European churches struggle with vaccination for Christmas services


European Union


People sit at marked places to keep distance as they take part in a small church service at the St. Marien church in Dortmund, western Germany. Photo AFP, Ina Fassbender

German immunologist Harald Renz advises churches to work with compulsory vaccination for the Christmas services in church, PRO reports. Across Europe, churches struggle with Christmas services amidst a pandemic.

With such a so-called 2G system, only vaccinated people or those who recently recovered from Covid-19 are allowed to enter. Renz finds it irresponsible that some churches do not require a QR-code. “Good ventilation, plenty of space, a mask requirement and at least 2G are the most important measures”, he warned. A survey shows that the majority of Germans is in favour of the implementation of a 2G system in churches.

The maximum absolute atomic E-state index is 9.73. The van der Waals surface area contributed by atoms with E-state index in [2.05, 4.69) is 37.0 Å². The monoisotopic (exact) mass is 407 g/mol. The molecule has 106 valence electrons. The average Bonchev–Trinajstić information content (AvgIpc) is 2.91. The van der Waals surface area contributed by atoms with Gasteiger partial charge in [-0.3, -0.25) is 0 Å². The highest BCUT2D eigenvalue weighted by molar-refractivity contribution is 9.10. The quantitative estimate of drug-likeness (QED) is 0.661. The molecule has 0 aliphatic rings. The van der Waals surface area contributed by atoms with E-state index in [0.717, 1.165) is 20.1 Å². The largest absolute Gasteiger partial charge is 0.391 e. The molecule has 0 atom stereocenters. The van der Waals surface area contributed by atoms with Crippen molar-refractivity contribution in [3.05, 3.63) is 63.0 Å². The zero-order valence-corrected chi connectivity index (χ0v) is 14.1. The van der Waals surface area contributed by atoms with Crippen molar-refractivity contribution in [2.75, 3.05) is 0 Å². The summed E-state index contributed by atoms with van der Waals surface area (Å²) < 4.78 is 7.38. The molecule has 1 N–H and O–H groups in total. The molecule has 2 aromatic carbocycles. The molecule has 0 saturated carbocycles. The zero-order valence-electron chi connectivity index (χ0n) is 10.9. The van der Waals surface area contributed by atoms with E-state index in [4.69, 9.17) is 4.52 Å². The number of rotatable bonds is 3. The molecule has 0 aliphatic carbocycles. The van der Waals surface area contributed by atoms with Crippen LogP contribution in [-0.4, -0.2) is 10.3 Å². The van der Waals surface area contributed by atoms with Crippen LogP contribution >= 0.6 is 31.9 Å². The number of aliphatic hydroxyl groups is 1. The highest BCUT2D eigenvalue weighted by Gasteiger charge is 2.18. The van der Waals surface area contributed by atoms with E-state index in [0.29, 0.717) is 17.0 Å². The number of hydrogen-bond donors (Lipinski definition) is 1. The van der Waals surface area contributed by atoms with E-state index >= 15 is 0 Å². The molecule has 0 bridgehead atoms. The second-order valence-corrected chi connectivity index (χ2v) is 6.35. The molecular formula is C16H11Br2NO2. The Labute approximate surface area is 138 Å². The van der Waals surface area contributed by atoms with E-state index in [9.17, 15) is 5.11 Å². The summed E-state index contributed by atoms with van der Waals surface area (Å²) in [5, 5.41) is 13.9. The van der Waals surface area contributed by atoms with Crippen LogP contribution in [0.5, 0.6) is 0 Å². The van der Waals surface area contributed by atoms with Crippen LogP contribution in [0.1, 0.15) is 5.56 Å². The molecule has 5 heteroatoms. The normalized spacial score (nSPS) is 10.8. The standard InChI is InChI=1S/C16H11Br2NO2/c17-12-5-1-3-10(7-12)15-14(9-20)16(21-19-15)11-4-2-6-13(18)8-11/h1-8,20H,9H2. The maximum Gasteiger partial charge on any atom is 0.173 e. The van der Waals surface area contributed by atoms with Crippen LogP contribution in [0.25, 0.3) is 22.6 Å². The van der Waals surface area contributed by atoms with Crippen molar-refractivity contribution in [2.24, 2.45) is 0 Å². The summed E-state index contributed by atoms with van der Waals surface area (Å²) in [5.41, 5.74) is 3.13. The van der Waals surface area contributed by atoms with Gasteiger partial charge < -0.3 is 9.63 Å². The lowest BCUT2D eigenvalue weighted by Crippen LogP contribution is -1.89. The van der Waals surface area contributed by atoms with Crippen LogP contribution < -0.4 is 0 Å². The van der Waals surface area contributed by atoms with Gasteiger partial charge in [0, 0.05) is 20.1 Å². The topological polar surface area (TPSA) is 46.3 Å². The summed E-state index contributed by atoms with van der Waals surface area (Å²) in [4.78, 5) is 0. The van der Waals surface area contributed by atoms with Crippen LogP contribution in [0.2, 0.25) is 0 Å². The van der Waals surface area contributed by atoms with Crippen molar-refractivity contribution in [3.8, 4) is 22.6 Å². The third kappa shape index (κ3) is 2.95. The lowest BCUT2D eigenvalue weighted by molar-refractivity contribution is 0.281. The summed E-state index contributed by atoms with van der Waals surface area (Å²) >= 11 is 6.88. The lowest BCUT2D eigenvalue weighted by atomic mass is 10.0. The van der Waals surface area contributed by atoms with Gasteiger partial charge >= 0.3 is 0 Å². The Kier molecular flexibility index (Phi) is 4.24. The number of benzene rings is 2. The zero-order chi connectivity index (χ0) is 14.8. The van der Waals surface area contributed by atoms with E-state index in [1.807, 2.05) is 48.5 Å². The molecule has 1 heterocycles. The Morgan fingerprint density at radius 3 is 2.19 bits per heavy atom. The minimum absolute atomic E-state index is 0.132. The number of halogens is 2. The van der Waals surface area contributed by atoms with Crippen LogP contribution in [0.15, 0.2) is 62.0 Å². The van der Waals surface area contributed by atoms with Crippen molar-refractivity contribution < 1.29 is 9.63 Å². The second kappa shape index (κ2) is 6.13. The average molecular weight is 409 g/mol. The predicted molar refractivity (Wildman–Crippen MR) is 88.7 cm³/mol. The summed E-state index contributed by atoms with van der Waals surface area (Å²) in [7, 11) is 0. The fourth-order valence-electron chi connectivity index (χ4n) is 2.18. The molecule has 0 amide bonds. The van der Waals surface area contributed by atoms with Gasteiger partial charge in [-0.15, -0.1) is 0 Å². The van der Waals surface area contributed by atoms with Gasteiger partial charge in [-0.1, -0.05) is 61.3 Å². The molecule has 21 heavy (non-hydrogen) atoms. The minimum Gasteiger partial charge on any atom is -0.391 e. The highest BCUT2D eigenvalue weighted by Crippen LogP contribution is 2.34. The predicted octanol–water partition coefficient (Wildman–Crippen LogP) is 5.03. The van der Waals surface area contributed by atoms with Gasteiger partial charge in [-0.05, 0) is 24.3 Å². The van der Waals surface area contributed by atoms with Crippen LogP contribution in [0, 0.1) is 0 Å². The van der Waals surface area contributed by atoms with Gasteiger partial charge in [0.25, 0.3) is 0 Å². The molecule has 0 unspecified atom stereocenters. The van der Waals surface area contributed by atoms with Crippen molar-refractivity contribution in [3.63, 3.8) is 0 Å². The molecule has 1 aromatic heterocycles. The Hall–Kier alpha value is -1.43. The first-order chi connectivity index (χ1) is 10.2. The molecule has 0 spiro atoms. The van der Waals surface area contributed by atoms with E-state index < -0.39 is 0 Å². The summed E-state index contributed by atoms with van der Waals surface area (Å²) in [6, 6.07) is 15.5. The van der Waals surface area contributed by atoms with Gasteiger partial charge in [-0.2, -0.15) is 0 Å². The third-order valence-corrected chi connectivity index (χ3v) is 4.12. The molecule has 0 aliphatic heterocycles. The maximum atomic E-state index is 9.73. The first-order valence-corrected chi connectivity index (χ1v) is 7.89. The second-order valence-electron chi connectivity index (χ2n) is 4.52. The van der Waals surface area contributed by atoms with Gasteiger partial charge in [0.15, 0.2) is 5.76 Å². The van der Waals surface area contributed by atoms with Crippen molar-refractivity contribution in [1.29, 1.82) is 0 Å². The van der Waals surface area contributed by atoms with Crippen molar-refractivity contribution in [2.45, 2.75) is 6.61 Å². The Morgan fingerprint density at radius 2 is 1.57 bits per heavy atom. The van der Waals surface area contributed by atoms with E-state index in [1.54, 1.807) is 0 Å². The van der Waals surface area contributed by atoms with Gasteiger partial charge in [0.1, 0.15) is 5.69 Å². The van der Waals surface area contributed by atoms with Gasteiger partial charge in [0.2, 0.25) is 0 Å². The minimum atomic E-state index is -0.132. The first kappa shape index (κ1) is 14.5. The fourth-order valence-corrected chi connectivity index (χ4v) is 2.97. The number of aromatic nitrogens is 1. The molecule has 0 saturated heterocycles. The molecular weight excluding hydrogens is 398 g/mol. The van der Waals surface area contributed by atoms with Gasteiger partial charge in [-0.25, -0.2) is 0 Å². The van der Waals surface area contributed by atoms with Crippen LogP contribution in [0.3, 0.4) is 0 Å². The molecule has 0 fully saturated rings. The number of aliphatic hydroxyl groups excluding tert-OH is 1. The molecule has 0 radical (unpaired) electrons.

Churches struggle

There is no uniform national set of regulations for churches in Germany. Churches struggle with whether to allow also “recovered” for the entrance, in addition to online services.

According to sociologist Anna Neumaier, churches want the Christmas service to be open to everyone. However, if they implement a 2G system, they will exclude the unvaccinated. Choosing a 3G system, on the other hand, will exclude vulnerable groups who are afraid of infection.

Many churches offer digital church services to not exclude anyone, regardless of a QR-code. For them who do not go to a service, two Protestant organisations in Northern Germany developed a booklet that contains a Bible reading from Luke 2 and Christmas carols.

A priest celebrates an outdoor "Christmas Vespers" mass outside St Mary's church (Marienkirche) in Berlin on December 24, 2020. Photo AFP, John MacDougall